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Another excellent algorithms book that never seems to get any attention is Udi Manber's "Introduction to Algorithms: A Creative Approach". Unlike the standard "algorithm catalog" books, where the standard algorithms are merely presented, it really gives you an idea of how one could come up with them in the first place, focusing on arguments by mathematical induction which then naturally translate into recursion/iteration. It's really invaluable for being able to come up with your own algorithms, when a non-standard problem hits you.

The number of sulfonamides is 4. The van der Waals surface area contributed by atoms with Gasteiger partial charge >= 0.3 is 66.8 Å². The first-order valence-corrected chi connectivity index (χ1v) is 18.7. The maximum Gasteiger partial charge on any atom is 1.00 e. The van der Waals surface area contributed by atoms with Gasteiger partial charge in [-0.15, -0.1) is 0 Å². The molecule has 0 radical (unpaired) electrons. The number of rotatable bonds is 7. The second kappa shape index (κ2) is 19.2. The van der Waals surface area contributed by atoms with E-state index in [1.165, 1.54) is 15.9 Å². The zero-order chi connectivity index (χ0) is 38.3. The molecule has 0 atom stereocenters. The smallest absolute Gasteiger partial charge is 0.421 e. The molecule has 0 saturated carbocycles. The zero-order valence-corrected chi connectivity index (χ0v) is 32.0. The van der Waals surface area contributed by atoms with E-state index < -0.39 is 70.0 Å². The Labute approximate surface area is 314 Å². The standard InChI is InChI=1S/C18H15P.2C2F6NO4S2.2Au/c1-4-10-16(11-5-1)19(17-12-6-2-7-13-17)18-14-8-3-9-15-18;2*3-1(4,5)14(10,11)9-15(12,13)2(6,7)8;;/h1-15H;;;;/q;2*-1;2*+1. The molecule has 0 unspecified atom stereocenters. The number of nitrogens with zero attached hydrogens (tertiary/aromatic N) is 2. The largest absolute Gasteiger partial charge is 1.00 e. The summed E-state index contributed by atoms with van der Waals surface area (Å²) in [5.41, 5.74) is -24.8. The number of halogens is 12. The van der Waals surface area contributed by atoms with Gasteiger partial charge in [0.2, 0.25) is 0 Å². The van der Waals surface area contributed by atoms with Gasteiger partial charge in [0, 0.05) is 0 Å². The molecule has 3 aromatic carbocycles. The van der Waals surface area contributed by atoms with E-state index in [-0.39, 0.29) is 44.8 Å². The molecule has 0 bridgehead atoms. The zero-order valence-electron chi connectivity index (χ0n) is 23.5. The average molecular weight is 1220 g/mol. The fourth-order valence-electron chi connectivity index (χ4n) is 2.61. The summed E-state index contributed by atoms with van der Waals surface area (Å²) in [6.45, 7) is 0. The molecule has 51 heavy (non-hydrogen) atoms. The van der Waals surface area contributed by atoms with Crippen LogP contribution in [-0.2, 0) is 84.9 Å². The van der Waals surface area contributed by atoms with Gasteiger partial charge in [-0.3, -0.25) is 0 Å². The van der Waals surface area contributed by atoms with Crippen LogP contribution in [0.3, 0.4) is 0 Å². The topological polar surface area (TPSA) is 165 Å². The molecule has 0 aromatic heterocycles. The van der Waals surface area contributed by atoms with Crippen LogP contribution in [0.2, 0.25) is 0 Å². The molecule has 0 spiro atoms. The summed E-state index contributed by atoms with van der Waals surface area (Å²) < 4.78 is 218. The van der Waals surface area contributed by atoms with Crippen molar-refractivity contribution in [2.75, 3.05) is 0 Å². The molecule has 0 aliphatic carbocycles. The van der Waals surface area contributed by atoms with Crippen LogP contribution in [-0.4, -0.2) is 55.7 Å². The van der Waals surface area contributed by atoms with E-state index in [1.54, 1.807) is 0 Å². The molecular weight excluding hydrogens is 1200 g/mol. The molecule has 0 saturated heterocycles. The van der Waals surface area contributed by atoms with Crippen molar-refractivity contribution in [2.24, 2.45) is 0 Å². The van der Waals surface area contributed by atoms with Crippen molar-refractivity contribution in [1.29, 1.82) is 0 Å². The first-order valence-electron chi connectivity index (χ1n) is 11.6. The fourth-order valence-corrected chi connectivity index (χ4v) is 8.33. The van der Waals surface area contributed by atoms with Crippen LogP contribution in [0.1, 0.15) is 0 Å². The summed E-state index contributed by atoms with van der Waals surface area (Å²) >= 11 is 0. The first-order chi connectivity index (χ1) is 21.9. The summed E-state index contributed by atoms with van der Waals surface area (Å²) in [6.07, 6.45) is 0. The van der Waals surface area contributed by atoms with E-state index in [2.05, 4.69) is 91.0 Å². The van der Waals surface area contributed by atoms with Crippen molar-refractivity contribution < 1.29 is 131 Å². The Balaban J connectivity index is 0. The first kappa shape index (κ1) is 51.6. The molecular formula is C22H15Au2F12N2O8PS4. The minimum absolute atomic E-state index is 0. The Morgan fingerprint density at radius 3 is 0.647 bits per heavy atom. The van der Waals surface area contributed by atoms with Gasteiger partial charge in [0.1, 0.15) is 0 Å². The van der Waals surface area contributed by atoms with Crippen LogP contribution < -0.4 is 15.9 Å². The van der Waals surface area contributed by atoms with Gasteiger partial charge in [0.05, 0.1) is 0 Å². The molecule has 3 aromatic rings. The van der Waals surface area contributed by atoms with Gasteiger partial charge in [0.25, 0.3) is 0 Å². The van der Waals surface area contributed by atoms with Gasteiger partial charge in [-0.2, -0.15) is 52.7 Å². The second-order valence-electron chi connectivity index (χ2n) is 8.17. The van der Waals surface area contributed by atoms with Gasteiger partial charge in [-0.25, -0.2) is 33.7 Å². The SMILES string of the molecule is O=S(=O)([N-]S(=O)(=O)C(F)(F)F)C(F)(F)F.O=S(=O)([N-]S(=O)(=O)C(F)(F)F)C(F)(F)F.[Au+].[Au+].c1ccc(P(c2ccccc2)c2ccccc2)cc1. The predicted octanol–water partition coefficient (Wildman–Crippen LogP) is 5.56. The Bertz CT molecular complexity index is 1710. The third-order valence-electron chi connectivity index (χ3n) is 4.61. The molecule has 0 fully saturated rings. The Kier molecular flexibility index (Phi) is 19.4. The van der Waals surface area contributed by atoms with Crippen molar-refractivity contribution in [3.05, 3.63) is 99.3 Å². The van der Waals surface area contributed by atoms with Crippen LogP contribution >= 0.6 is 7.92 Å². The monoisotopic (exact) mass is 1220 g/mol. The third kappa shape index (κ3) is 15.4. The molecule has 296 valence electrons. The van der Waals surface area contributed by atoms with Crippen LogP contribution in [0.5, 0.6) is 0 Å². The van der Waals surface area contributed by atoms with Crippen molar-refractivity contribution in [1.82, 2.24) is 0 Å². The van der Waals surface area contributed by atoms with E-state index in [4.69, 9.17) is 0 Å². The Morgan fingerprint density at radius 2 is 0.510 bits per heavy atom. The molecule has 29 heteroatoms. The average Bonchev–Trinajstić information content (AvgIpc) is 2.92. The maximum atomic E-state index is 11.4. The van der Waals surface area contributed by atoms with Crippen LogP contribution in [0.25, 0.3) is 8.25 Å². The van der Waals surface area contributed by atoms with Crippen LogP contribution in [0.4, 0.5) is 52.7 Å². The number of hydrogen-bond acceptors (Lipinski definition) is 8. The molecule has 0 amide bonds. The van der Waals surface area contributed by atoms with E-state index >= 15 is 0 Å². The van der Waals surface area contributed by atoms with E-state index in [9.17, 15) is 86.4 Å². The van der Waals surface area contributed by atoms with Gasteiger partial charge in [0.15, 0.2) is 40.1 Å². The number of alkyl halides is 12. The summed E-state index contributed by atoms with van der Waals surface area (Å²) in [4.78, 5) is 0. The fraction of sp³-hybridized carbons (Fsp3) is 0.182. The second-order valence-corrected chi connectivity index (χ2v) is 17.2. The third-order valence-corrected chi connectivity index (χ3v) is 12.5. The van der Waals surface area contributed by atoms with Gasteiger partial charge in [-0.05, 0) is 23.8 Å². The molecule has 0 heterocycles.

The slight downside is that sometimes the given algorithms are not quite as worked out in detail as in some other textbooks. Yet it's probably the algorithms book that has taught me the most.

I came here to make exactly the same recommendation about Udi Manber's book.

When designing an algorithm, you ought to make sure that it actually works. At some point, then, you're going to have to prove it. Which for most people is hard, in part because most algorithms books present the proofs as a fait accompli. They just show up, fully formed.

But Manber argues, and demonstrates convincingly in his book, that the design and the proof both become easier if you do them together. The design guides the proof, the proof the design.

He's right. Since reading the book, I don't do it any other way.

The book, tragically, costs about $110. But if you care about this stuff, it's worth it.

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